Freeman Keller Poster Extraordinaire

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    Fjordprefect, if you go thru the Geometry 101 discussion you'll see the derivation of my rule of thumb. Bottom line it almost always will give you playable action AND enough adjustment that you can tweak it a little. I hate to have something right at the end of its travel. Obviously your idea of "playable action" might be different than mine.

    The other take away from the Geometry discussion is that there are several factors that affect it - neck angle, overstand, fretboard radius, shape of the top. There is no one perfect "correct" combination - you want something that works for you. If you have to change something, change it.

    Lastly, it is part of Leo's genius that you can pick a neck off an assembly line and screw it to a body and it usually works. However there are a amazing number of perfectly good telecasters out there with something in its neck pocket. You can always add a shim or change it or take it out.
     
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  18. Boreas

    Boreas Friend of Leo's Silver Supporter

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    To me, this picture shows the neck angling downward. It could just be an illusion. Is this with NO shims? If so, you may want to consider figuring out why. Adding a shim to lower it will only increase this angle.

    upload_2021-1-5_13-29-27.jpeg
     
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  19. fjordprefect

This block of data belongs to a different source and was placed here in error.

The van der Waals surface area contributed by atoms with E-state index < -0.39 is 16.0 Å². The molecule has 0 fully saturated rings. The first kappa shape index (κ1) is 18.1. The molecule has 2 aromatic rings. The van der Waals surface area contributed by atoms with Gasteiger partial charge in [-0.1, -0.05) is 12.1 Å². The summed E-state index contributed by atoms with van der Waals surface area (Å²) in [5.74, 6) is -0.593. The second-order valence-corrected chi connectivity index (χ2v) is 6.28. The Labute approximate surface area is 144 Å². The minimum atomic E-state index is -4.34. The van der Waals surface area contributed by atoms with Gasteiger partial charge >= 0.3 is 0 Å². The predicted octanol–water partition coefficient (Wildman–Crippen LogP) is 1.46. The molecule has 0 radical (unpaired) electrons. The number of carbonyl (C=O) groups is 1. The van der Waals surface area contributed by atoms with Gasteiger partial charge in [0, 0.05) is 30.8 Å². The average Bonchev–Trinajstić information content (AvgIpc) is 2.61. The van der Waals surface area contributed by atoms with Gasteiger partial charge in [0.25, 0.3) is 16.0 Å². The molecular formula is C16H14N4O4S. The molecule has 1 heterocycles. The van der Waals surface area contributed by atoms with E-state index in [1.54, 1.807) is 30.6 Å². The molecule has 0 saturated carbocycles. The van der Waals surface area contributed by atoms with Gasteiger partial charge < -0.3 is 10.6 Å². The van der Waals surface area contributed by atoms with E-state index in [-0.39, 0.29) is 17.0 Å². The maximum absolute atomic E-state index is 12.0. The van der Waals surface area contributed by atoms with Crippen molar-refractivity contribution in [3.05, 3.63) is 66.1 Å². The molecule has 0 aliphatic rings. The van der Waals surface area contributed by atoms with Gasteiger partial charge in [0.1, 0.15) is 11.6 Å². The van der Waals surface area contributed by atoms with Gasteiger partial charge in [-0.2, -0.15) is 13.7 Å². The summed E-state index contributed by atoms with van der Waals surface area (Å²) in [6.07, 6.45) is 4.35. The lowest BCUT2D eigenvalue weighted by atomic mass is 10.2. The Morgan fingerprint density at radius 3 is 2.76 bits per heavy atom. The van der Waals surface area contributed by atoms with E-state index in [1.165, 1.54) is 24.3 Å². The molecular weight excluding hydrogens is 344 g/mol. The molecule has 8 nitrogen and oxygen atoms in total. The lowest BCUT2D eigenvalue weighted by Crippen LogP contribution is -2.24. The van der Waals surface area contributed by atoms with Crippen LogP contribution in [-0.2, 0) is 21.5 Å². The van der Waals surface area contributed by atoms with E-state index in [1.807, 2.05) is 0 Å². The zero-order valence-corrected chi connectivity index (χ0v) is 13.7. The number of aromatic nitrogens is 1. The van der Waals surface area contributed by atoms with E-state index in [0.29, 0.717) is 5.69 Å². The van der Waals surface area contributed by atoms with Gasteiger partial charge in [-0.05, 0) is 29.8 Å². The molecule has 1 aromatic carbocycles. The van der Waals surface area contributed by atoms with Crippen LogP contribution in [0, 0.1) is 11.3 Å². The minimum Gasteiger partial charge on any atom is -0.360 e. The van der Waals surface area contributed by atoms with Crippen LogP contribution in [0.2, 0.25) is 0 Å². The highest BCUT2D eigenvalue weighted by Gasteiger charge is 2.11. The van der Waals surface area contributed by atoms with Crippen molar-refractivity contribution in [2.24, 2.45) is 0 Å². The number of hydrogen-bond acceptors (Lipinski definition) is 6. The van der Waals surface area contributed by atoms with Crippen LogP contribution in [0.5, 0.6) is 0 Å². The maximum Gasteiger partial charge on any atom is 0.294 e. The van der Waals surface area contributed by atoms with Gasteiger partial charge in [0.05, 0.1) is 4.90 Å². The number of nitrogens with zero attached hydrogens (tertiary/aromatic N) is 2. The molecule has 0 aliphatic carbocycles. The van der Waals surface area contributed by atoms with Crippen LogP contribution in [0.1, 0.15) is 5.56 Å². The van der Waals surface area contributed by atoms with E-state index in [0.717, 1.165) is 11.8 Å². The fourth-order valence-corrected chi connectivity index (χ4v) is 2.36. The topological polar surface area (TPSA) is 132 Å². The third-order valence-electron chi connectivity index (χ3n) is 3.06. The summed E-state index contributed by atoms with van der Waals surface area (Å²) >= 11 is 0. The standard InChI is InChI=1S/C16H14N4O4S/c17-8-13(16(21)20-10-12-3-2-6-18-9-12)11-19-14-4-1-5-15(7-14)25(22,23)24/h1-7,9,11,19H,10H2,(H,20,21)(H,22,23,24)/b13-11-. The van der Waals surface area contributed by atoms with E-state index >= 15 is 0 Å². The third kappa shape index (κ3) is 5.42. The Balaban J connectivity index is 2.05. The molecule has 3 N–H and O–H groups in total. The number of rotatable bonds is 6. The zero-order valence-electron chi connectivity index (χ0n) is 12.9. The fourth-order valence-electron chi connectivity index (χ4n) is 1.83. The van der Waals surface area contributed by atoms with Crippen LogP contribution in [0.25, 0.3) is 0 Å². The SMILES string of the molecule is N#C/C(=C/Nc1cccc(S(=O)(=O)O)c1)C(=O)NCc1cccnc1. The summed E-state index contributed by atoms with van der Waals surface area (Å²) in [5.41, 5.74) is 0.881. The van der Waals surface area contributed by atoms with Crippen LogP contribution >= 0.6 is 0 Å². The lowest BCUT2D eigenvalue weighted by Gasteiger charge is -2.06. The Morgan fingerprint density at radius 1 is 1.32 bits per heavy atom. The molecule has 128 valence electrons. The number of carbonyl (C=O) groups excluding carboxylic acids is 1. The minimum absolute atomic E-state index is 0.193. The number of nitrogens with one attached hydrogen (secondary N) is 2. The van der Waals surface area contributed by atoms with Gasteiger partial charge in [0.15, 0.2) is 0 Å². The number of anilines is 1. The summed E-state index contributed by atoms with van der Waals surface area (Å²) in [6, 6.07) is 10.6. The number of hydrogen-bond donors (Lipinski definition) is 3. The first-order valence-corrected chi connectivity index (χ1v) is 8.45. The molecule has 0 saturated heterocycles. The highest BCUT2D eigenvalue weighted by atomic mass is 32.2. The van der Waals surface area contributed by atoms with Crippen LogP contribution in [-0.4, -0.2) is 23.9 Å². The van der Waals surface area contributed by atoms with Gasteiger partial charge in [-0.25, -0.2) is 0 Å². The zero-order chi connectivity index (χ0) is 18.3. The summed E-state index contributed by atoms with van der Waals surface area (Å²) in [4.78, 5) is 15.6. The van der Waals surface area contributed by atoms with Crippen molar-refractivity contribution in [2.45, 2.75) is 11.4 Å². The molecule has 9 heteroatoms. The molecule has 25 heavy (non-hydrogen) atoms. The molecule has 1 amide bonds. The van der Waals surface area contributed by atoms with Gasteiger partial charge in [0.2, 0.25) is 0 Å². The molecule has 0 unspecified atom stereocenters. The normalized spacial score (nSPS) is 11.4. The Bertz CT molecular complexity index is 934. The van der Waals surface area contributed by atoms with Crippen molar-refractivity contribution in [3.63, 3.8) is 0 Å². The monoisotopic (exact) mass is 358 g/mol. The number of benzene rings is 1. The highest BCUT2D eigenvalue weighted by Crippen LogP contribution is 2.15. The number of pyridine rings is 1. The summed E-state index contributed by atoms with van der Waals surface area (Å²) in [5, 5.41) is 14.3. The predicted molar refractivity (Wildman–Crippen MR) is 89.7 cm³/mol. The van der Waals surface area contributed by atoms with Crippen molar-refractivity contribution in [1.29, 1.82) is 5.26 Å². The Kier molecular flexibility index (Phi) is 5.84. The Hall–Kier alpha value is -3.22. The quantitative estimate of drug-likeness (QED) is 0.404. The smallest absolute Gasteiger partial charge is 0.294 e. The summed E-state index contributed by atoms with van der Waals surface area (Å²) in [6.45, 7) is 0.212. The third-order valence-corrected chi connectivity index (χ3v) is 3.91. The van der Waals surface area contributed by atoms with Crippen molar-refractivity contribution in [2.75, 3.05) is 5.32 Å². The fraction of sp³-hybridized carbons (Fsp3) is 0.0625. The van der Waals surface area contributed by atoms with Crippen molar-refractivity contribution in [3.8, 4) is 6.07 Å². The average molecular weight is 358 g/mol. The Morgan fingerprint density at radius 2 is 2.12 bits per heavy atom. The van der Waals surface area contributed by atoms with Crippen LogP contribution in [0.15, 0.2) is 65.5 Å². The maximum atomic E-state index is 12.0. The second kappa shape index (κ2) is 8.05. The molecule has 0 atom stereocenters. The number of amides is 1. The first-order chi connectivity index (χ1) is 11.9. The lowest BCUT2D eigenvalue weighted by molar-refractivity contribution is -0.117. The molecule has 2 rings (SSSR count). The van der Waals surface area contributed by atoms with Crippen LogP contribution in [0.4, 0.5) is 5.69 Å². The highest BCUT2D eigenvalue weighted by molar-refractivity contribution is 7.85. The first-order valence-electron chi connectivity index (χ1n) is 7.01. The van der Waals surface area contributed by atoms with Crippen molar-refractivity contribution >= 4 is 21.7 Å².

fjordprefect TDPRI Member

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    Thanks for another look, I think yes that's what I was asking about...a shim at the headstock end so that I can lower the saddle screws. I hadn't thought of thin plastic, I may try that if any wood shim I use is still too thick.

    Not sure, I haven't filed the nut yet. I ordered a 0.25 and a 0.5 degree shim (I don't have the tools or materials to make one myself at the moment) to try. I'd like to have a little more working range with the saddles for future adjustments as necessary, so the shim might work. The wood shims may still be a bit too thick yet, but I suppose I could sand them thinner or use a thinner plastic.

    Freeman, first thank you for the setup thread, I'm learning so much. This is my first DIY guitar build, coming from just doing basic string changes and intonation adjustments on guitars setup by real techs in the past. This is also my first tele in general, and I'm learning to appreciate the history and design of the guitar while trying to build it myself. Thanks for the additional input. I may try the setup without a shim, see if it works for me, then try it with a shim to see if I prefer the lower bridge action, and then later see if I want to pursue physically altering the neck heel or joint.
     
  20. fjordprefect

    fjordprefect TDPRI Member

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    This picture is with no shims. I thought the same initially that it was angled downward towards the bridge, which is why I was surprised that the fret plane was still 1/16 inch above the saddles (with the saddles lowered all the way). When I put a good straight edge on the fretboard (after confirming that the neck is straight and the frets are level), the bottom of the straight edge on the bridge side still is raised above the saddles at their lowest positions. Perhaps it's an illusion from the pickguard not being completely flat.